Josephus was probably passing on stories but I'm not sure how one separates fact from fiction when reading his material.

From what I understand, Daniel's work is not included in the catagory of Prophets in the Jewish Bible, but is classified in the Writings section.

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Yes, Centauri, I do remember the stories about warning signs that Israel dismissed-- in fact, I had posted on these a while back and Overcame Faith was really helpful in walking me through them.  I do think that Josephus put a lot of "extras" in his stories and he is often compared to Tacitus, who I also think added a bit of dash to some of his stories as well.  In fact, I think he has Vespasian (or some other powerful Roman-- too lazy to look it up!) curing people.  I am pretty sure that this never actually happened, but it makes someone look powerful.  And likely, these histories are meant to build up the people-- Josephus was walking a fine line between pleasing the Romans as well as trying to be kind to the Jews (his people) as well.  Since he is the only person recording this extrordinary event regarding Alexander which happened hundreds of years before he was even born, who knows if it was just a rumour circulating.  Like I said, I only got hung up because the apoligists kept sayign that people like us are willing to ignore "history" when it supports them.  I think they may be ignoring history, because at the end of Daniel-- Antiochus Ephraimes (I know I butchered that, but again--being lazy!) was supposed to die in one way, but ended up dying completely differently than the bible expressed-- so failed prophecy there, which I guess the apologists will ignore.

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Did Josephus have a tendency to exaggerate stories? I read a lot about what a great historian he was an not much mention of him being an embellisher.

     Depends on what you mean by all this but I will say that everyone writes for a reason and Josephus wrote for a reason as well (maybe many reasons).  And all those reasons (biases) are in his writings.  As an example he also fancied himself a bit of a prophet so he clearly believed in prophecy.  It appears that he adjusted some of his numbers so they worked out correctly so Vespasian could accomplish his goals by the time Josephus supposedly foretold.  So when it comes to prophecy I would say his bias is towards the desire to making it come to pass (or appear that it had).

 

One of the things that kind of bothered me was that when I was looking into this, I ran across this info in "Livius":

 

 

Most scholars agree that the following story, told by the Jewish historian Flavius Josephus in his Jewish antiquities 11.317-345, is not true. One argument is that Alexander is shown a book that was not yet written. Another argument is that the story is a bit too good to be true: the Samarians, the eternal rivals of the Jews, blacken the Jews and get permission to build a temple of their own, Alexander visits Jerusalem, understands that he owes everything to the God of the Jews, allows them the privilege to live according to their ancestral customs and behaves rather unkind towards the Samarians. If a Jew in the second century BCE were to invent a story, he would write something along these lines.

On closer inspection, however, we may notice some odd details. In the first place, the Samaritans are allowed to keep their temple: not exactly something a Jew would invent, and in fact a plausible punishment for the Jewish refusal to send soldiers. In the second place, in fact, Alexander gives the Jews no privileges at all: everything he grants the Jews, had already been granted to them by the Persian kings. This was Alexander's usual policy.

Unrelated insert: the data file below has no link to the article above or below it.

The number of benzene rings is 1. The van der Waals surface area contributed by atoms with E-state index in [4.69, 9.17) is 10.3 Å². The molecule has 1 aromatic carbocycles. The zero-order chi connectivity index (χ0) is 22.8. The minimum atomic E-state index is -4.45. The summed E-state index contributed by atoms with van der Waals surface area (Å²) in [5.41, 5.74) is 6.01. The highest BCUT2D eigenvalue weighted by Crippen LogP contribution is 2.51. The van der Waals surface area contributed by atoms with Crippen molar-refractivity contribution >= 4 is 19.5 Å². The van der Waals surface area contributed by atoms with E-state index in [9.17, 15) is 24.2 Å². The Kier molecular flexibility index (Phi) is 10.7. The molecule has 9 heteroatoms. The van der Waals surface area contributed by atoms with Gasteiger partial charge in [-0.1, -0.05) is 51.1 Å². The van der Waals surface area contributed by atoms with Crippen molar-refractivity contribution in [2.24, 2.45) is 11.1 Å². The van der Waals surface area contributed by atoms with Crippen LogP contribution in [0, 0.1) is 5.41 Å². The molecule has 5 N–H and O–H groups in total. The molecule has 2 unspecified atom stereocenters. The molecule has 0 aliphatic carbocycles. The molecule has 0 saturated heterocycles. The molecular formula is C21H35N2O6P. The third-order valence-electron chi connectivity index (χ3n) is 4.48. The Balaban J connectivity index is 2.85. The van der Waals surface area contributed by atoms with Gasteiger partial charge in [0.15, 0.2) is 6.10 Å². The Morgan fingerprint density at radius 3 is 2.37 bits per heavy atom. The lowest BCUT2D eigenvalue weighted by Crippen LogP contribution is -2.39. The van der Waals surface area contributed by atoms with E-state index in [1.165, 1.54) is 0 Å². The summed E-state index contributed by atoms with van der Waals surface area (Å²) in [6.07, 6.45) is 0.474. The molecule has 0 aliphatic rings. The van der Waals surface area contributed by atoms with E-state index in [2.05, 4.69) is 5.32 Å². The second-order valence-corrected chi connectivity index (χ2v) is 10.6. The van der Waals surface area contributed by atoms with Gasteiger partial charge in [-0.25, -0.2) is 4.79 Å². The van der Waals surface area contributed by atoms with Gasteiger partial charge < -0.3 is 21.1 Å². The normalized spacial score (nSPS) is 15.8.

In the third place, the idea that Alexander had had a vision in which the God of the Jews played an important role is just too incredible to be invented: everyone knew that Alexander claimed to be the son of the Egyptian god Ammon. Nobody would invent a special link to the Jewish God. The easiest explanation is that Alexander did indeed sacrifice to the God of the Jews.

 

Another aspect that deserves to be mentioned is Alexander's demand for auxiliaries and the presents the Jews formerly had sent to the Persian government. This matches the demand made by Alexander to Darius that he would address him as the master of the

Sorry my post got cut off for some reason!! It is supposed to end with the Persian Empire. Anyway, I usually like what Livius has to say, but this almost seems to agree that Alexander did spend time in Jerusalem?? Although, I don't think any other historian records it? And as you said, there are some historical anachronisms. I am just kind of confused over the whole thing.

     I see no source for what they're saying there so I'm not sure what is being said.

 

     I suppose you could accept that Alexander came to Jerusalem and settled their petty crap personally since it really does for anyone once you strip away the prophecy and magic.  I mean he passed through many places.  It's the same as all the places that have little sign "George Washington slept here" if you have him just show up and really do nothing.  But, beyond this one story, there's no evidence that something as mundane as all this happened.  It appears that the story is invented (maybe not by Josephus but he's the only one telling it that we know about) to have Alexander show up as a chosen one and acknowledge the Jewish god and so on.  And Josephus does tend to enjoy this sort of thing.

 

 

With regard to the Iwuper Papyrus, is it possible that the Jews may have heard this poem and then incorporated into their history? The poem itself supposedly is from a much older time than the copy that we recently have? I tried to read the whole poem and it did seem like there was a lot more to it. There were a few simalarities, but when you are talking calamities, fire, crop damage, bad water etc. are pretty common. Who were the invaders?

     It's impossible to know what "the Jews" (ie. the author(s) of the Exodus) might have heard and decided was interesting enough to include/integrate into their own stories.  What you or I might find compelling (looking back with the Exodus in mind) someone else, especially in another time/place/culture (looking forward without the Exodus being yet written) might find totally different things interesting and worth including.

 

          mwc